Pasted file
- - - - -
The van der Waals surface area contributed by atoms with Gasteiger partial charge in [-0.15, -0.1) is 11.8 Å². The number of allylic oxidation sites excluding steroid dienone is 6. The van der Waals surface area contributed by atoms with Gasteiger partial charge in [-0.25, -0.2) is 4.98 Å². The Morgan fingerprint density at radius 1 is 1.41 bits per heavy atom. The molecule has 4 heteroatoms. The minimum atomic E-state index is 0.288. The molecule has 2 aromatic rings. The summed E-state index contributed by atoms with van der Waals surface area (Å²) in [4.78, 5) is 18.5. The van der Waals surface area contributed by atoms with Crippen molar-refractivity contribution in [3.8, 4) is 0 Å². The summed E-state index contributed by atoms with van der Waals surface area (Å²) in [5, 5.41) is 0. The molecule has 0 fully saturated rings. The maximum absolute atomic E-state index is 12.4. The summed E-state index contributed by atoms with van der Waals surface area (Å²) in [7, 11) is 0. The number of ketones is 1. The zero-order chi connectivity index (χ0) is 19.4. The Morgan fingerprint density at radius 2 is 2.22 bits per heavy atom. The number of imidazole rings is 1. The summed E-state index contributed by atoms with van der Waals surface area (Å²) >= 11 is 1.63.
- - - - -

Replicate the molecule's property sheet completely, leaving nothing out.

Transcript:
The van der Waals surface area contributed by atoms with Gasteiger partial charge in [-0.15, -0.1) is 11.8 Å². The number of allylic oxidation sites excluding steroid dienone is 6. The van der Waals surface area contributed by atoms with Gasteiger partial charge in [-0.25, -0.2) is 4.98 Å². The Morgan fingerprint density at radius 1 is 1.41 bits per heavy atom. The molecule has 4 heteroatoms. The minimum atomic E-state index is 0.288. The molecule has 2 aromatic rings. The summed E-state index contributed by atoms with van der Waals surface area (Å²) in [4.78, 5) is 18.5. The van der Waals surface area contributed by atoms with Crippen molar-refractivity contribution in [3.8, 4) is 0 Å². The summed E-state index contributed by atoms with van der Waals surface area (Å²) in [5, 5.41) is 0. The molecule has 0 fully saturated rings. The maximum absolute atomic E-state index is 12.4. The summed E-state index contributed by atoms with van der Waals surface area (Å²) in [7, 11) is 0. The number of ketones is 1. The zero-order chi connectivity index (χ0) is 19.4. The Morgan fingerprint density at radius 2 is 2.22 bits per heavy atom. The number of imidazole rings is 1. The summed E-state index contributed by atoms with van der Waals surface area (Å²) >= 11 is 1.63.